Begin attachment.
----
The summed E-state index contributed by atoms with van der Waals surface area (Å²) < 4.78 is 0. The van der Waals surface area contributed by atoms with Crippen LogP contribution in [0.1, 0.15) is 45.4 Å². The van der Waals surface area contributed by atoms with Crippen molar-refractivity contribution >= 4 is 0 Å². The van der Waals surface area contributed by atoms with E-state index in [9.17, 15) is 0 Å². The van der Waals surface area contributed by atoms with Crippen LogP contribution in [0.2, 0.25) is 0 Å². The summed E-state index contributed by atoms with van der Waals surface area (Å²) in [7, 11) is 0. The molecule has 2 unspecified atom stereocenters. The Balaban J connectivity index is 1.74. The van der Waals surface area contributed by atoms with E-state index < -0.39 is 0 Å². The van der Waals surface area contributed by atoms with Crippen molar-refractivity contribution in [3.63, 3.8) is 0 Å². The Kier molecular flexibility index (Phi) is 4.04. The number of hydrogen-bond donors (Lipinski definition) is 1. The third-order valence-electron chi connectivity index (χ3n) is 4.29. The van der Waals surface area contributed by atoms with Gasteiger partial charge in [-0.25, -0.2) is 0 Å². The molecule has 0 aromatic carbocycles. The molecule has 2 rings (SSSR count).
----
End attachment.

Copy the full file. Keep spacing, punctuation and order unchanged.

The summed E-state index contributed by atoms with van der Waals surface area (Å²) < 4.78 is 0. The van der Waals surface area contributed by atoms with Crippen LogP contribution in [0.1, 0.15) is 45.4 Å². The van der Waals surface area contributed by atoms with Crippen molar-refractivity contribution >= 4 is 0 Å². The van der Waals surface area contributed by atoms with E-state index in [9.17, 15) is 0 Å². The van der Waals surface area contributed by atoms with Crippen LogP contribution in [0.2, 0.25) is 0 Å². The summed E-state index contributed by atoms with van der Waals surface area (Å²) in [7, 11) is 0. The molecule has 2 unspecified atom stereocenters. The Balaban J connectivity index is 1.74. The van der Waals surface area contributed by atoms with E-state index < -0.39 is 0 Å². The van der Waals surface area contributed by atoms with Crippen molar-refractivity contribution in [3.63, 3.8) is 0 Å². The Kier molecular flexibility index (Phi) is 4.04. The number of hydrogen-bond donors (Lipinski definition) is 1. The third-order valence-electron chi connectivity index (χ3n) is 4.29. The van der Waals surface area contributed by atoms with Gasteiger partial charge in [-0.25, -0.2) is 0 Å². The molecule has 0 aromatic carbocycles. The molecule has 2 rings (SSSR count).